Lundin Energy has sold an oil cargo certified as carbon neutral at the point of production to South Korean refiner GS Caltex in the first such sale of crude from Norway's Johan Sverdrup field, the Swedish company said on Wednesday.
Oil companies are increasingly seeking to market their products as cleaner in an effort to secure a future for the fossil fuel industry when investors, activists and regulators demand action to halt climate change.
Lundin said its crude from the Sverdrup field had been certified by Intertek Group, which earlier this year also gave its stamp of approval to the oil firm's first carbon-neutral cargo from a different North Sea field.
The oil will be counted as carbon neutral from exploration, development and so-called scope 1 and 2 emissions, but the major emissions caused by the oil's final use, or scope 3 emissions, are not included.
The Sverdrup oil platforms are powered by hydroelectric electricity from land and thus only emit 0.45 kilograms of CO2 emissions per barrel of oil equivalent produced, or around 2.5% of the global average, Lundin said.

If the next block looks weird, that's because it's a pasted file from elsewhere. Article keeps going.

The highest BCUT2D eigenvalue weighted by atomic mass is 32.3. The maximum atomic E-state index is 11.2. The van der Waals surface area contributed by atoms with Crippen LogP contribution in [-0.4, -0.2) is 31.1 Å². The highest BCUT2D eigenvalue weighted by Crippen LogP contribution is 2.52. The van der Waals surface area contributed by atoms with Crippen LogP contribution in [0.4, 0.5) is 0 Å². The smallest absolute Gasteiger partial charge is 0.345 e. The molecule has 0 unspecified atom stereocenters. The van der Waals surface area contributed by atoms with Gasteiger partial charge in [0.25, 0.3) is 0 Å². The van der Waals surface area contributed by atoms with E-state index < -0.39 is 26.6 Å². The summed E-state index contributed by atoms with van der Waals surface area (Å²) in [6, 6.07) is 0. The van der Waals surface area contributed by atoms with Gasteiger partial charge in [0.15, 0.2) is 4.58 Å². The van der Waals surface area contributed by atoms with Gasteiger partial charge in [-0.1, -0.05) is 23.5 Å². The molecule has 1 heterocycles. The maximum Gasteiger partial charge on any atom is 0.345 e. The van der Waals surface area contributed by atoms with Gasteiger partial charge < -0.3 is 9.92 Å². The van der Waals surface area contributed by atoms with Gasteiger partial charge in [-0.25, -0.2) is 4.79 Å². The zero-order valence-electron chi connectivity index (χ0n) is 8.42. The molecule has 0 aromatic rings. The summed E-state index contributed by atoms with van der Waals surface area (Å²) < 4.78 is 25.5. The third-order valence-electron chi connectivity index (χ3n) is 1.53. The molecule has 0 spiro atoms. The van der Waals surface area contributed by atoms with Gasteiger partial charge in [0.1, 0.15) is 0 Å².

"Lundin Energy has then taken the further step to neutralize net residual emissions using high quality, natural carbon capture projects," the company said in a statement on Wednesday.
It has previously said it will use tree-planting projects to neutralize such emissions.
"All future net production from Johan Sverdrup will be certified as carbon neutrally produced by Intertek under its CarbonZero standard," Lundin said.
Intertek Group, which provided Lundin's certification, is involved in testing and inspection and verification to ensure that products meet quality, safety, environmental and other standards for clients including Carrefour, ConocoPhillips and Unilever.
Lundin holds a 20% stake in Equinor-operated Johan Sverdrup, western Europe's largest oilfield with daily output of 535,000 barrels of oil equivalent per day. The other owners are Aker BP, TotalEnergies, and Petoro.
(Reporting by Terje Solsvik. Editing by Jane Merriman)